The problems that we heard about in the Plenary were mostly caused by software, whether it was due to the programmer or the executor. A human brain with the capacity to think many times quicker and not make mistakes would theoretically be able to spot these mistakes or variables being sent within the software and stop them. Is it possible to replicate this function in software?
What we would require is an intermediate stage ran at the end of all methods or when a variable is sent that used human intelligence to establish if something is behaving as would be expected.
A simpler implementation of a computer’s intelligence is tested by the Turing test. Either by the end of this year, or early next year, it looks as if we will have computers that can successfully complete the Turing test, indicating we will be able to build intelligent computers (assuming we agree with the principles of the test).
So if this intelligence was to become more advanced, surely we could teach the computer what we would expect as throughput and output of computer programs? If so, we would have a device (effectively a ‘supercharged’ human brain) capable of detecting a program that’s going to cause problems.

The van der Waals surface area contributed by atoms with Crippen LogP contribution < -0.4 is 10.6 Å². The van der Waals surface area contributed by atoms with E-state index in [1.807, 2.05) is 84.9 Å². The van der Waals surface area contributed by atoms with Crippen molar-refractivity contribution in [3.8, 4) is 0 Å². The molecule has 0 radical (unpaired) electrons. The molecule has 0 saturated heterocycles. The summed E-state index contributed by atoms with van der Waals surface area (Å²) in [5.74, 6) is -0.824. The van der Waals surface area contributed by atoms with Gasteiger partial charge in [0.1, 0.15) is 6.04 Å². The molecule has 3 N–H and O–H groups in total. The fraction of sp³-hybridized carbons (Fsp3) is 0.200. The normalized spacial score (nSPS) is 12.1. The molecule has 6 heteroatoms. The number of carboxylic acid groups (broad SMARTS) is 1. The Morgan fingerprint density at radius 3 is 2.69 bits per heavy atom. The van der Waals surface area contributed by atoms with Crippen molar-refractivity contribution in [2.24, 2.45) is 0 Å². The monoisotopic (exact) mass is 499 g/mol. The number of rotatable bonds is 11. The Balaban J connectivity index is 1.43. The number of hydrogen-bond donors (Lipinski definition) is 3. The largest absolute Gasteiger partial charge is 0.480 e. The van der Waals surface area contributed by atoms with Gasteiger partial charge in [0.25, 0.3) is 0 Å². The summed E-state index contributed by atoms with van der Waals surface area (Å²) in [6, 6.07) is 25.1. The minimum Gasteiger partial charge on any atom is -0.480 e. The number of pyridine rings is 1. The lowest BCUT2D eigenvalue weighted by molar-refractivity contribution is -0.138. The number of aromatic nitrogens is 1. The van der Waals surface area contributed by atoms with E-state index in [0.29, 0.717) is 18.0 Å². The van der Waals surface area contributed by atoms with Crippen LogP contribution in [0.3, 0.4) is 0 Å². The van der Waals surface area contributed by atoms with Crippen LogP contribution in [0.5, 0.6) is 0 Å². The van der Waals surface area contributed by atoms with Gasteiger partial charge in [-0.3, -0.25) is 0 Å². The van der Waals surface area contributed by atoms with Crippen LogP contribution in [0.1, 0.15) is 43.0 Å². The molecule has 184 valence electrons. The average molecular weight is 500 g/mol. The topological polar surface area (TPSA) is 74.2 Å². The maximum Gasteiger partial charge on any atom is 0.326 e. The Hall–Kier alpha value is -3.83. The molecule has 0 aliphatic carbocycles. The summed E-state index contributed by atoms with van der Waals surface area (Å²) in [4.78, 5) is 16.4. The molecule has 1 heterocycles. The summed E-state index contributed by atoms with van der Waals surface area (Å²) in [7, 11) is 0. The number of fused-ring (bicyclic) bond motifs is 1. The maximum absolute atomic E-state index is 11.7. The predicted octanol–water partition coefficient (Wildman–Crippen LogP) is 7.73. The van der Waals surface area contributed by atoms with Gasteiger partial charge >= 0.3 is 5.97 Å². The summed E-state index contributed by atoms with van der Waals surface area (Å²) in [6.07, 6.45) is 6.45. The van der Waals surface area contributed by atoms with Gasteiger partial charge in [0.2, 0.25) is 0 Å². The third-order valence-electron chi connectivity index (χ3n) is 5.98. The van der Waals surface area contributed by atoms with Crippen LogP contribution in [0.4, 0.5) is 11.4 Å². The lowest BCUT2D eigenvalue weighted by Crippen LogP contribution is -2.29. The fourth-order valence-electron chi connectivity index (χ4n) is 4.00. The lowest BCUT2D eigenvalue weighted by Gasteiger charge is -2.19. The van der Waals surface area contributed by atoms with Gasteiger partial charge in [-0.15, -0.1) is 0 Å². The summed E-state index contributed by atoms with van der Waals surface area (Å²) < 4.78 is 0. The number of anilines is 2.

There are limits however – this idea would only prevent unexpected variables being passed to the wrong devices (such as the CD/Gear incident with the Jaguar Cars).
In 1963, Turing proved that no such program could ever exist with the functionality of detecting if a program will run into a loop (and crash), stopping it (called the ‘Halting Problem’, more information on this is here).
So, science has limits in the ways it can improve the reliability of computing – it’s never going to solve all our problems (crashing), but as technology progresses, intelligent machines should be able to prevent an increasing amount of erroneous input.